against being taken off a book, etc.
Used Text Buyers and Wholesalers. In many ways, used textbook buyers are the
most self-conscious of any group, although this self-consciousness is typically not related
to the cost of new texts. Many individual members of the academic community feel that
selling examination, review, or desk copies of a text is unethical and therefore resent the
presence of these buyers. All of the faculty buyers in this study reported being verbally
assaulted by indignant faculty members (generally authors) on more than one occasion 22 and were very sensitive to the fact that others viewed their activities as ethically gray, at
best. One faculty book buyer stated:
This market is like a black market in a lot of ways—I mean it operates in a
gray ethical area, or at least a lot of people see it as a gray ethical issue.
We all operate at this level in different areas of our lives. It’s like the IRS,
the whole thing is set up so that it encourages people to be untruthful.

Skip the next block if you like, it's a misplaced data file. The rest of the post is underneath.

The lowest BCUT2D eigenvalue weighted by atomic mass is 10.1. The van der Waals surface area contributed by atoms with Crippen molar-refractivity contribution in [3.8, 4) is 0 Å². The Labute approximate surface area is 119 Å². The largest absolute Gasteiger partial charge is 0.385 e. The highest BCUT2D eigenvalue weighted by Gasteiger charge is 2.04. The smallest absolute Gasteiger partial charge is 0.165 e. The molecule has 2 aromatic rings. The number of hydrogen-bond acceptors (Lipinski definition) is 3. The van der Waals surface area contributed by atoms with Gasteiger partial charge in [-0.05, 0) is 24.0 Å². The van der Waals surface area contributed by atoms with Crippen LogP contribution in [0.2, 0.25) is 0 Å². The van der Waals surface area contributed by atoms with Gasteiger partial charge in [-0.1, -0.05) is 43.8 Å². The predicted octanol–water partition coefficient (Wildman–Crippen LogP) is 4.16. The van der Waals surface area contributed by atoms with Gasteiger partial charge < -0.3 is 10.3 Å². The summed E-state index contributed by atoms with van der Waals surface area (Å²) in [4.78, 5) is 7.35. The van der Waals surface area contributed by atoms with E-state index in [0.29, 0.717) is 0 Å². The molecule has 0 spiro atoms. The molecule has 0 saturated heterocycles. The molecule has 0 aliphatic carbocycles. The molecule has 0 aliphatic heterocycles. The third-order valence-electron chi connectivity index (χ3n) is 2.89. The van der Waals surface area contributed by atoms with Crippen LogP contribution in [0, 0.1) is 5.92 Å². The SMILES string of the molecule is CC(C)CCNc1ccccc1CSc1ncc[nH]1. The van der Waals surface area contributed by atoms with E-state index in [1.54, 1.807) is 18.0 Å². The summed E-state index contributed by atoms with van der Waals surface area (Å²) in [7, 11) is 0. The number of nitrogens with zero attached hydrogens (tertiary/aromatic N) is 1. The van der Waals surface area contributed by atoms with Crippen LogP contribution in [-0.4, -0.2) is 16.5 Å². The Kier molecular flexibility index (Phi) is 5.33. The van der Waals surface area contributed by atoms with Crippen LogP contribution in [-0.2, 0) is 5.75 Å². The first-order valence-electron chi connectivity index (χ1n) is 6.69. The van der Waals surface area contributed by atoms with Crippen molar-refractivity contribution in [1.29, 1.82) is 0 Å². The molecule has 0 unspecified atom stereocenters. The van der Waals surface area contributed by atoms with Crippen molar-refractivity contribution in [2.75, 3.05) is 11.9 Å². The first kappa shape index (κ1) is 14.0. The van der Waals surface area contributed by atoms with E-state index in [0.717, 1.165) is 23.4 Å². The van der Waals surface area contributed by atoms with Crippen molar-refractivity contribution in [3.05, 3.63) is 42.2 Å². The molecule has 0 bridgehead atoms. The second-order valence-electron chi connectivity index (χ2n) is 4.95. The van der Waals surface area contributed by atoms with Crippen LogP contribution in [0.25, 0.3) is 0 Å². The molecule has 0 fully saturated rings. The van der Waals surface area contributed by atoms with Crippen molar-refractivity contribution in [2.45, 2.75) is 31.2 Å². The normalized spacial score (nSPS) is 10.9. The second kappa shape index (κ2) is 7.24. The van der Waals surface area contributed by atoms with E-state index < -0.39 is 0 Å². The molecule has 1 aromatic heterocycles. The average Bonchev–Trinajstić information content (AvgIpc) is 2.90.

Textbooks are like that. I don’t encourage professors to get textbooks so
that they can sell them, but I don’t discourage them from selling them to
me once they have them.
Another faculty book buyer had this to say:
A lot of people think that what we do is somehow unethical. It’s not. If
you buy a book or someone sends it to you, it’s yours. You can do
anything you want with it. We don’t make anyone sell books to us—we
provide a service, we make it convenient.
As a group, used book buyers were much more concerned with how others
perceived the sale of textbooks by faculty members than with how their activities
impacted the overall cost of new textbooks. There was also some concern about how
others viewed the relatively low prices they often offered for used textbooks. As one
buyer put it:
Sometime I feel bad about telling somebody that this textbook, which
retails for $80, is worth only $5 or $8. I can tell that they think I’m trying
to take advantage. But that’s what the book is worth to the wholesalers—
that’s all they’ll pay for it. You have to understand what’s going on here.
The publishers do their best to put out new editions as often as possible
and they don’t call up wholesalers and warn them. Once a new edition
comes out, the old edition is worthless and I know that wholesalers get
caught with thousands and thousands of books they just have to destroy.
The price they offer is based on the probability that they can get that book
sold to somebody before it becomes obsolete and sometimes the odds just
aren’t very good.
The larger wholesalers (MBS, Follett, Nebraska), rather than acting sheepish